Mini Poodle in a Miami Trim

The Miami trim can be a great option for clients who want to give their dogs a low-maintenance coat, while maintaining the classic Poodle look.


Michael is a 12-year-old white Mini Poodle that has bad skin problems.  The following cut keeps him short, so he can get medicated baths on a regular basis without a high-maintenance coat.  In our shop, we call it the Miami trim, but I have heard it referred to as the bikini trim as well. 

A variety of blade lengths can be used for this trim; pick one that best suits the pet and owners situation. For this article, Michael was groomed during the peak of summer, so I chose a short length on his body. 




Step 1: Brush
Quickly brush through the ears, tail and pom-poms. If the dog is very overgrown, do a rough clip so you end up with less to dry.


Step 2: Nails & Ears
Cut the nails, and pluck and clean the ears. Michael has his ears taken care of by a veterinarian.


Step 3: Bathe
Bathe the dog. I give Michael a medicated bath, where he soaks for 15 minutes, and then I use a remoisterizer on his coat.


Step 4: Force Dry
Force dry the coat until it is about 90 percent dry.


Step 5: Brush & Dry
Using a stand dryer and slicker brush, methodically move through the coat, drying, straightening and removing any tangles.


Step 6: Sanitary Areas
Using a #10 blade, clip the sanitary areas.


Step 7: Clip Feet
Using a #30 blade, shave the feet.  A #10, 15 or 40 can also be used, depending on the dog’s sensitivity. Start by clipping the pads (the large V), taking as much hair off the toes from the bottom as possible. Clip the top of the foot, spreading the toes to expose and stretch the webbing. Use the corner of the blade to clip between the toes. The foot is clipped to the ankle joint—you can feel the two bones on either side of the foot.


Step 8: Clip Face
Using a #10 blade against the grain, shave the dog’s face clean. Work from the ear canal to the outside corner of the eye. Then, working from the inner corners of the eyes, clip the entire muzzle, paying close attention to the lips. From the ear canal, shape a “V” on the neck. The point of the “V” should be about two fingers above the breast bone.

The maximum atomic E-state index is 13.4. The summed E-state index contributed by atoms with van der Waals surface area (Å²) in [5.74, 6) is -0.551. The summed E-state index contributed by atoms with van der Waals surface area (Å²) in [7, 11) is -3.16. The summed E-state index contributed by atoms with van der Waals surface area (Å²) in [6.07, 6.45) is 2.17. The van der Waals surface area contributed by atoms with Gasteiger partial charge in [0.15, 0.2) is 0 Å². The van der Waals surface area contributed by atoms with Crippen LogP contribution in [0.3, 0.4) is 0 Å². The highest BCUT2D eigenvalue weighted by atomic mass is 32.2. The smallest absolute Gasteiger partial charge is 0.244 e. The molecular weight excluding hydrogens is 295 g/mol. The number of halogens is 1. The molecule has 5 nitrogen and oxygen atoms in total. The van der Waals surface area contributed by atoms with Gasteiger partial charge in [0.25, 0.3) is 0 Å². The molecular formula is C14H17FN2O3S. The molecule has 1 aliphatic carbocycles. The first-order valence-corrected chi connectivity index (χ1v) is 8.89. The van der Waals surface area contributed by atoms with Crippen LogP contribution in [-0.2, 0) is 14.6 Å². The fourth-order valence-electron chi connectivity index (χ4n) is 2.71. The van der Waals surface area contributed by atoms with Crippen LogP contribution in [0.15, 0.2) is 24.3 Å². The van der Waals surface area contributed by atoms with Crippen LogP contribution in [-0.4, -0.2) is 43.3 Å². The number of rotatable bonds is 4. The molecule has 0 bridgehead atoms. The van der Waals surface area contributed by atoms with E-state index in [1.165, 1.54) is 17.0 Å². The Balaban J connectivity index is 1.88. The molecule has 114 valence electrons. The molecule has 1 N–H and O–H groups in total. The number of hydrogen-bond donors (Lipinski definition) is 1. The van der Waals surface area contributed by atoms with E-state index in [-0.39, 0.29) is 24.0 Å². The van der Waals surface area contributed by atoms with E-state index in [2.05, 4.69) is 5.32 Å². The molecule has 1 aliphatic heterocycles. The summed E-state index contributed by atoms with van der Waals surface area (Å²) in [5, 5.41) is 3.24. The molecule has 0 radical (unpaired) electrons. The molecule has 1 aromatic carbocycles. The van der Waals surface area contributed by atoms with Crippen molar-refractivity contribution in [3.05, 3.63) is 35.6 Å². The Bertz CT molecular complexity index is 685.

Step 9: Clip Tail
Clip the tail with a #10 blade against the grain.  Shave one-third of the base of the tail.  I like to do a “V” shape where the tail meets the body.  Michael has an undocked tail, but I still do a pom-pom on the end.


Step 10: Clip Body
Using a #7 fine blade, shave the entire body, starting from the back of the neck. The bracelets should be set by looking at the back leg. Find the top of the hock and draw an imaginary line straight across to the front leg; that is where the bracelet starts. Do not clip down the legs too far. 


Step 11: Leg Pom-Poms
Comb the bracelet hair down toward the foot, then pick up the foot, holding the hair down. This will help start the pom-pom shape. Scissor the hair hanging over the shaved part of the foot.  Comb the hair up and out, then trim the top of the pom-pom. 

On Toy Poodles, the pom-poms tend to be more of a ball shape, while Mini and Standard Poodles have more of an oval shape pom-pom. Starting from the bottom of the pom-pom, scissor upwards to make a round shape. Repeat on all the other legs, trying to keep the size and shape uniform.


Step 12: Tail Pom-Pom
Comb all of the hair toward the tip of the tail and twist the hair.  Cut the tip of the hair off, making sure it is only hair you are cutting. This will start the shape of the pom-pom. Hold the tail up and comb the hair down toward the body and trim along the clipper line. Still holding the tail up, comb out the tail and shape the pom-pom in an oval shape from the body side to the tip of the tail. Edge the “V” at the base of the tail with shears.


Step 13: Topknot
Comb the hair above the eyes forward and trim a visor. Trim a straight line from the outside corner of the eye to the ear. Continue that line over the ear. Comb all the hair from the top of the head to one side and scissor the hair hanging over the line set from the eye to ear. Repeat on the other side of the head. Starting from the front, comb the hair up and out toward the rear of the head, scissor the top of the head round and blend into the back of the neck. Edge the clipper line of the “V” on the throat.


Step 14: Trim Ears
Trim the ends of the ears into a bell shape.




Professional groomer Anne Francis is a grooming competitor and speaker. She works at The Village Groomer in Walpole, Mass.

Is there a breed or cut that you’d like to see featured in the Grooming Table? Send your suggestions to jboncy@petbusiness.com.

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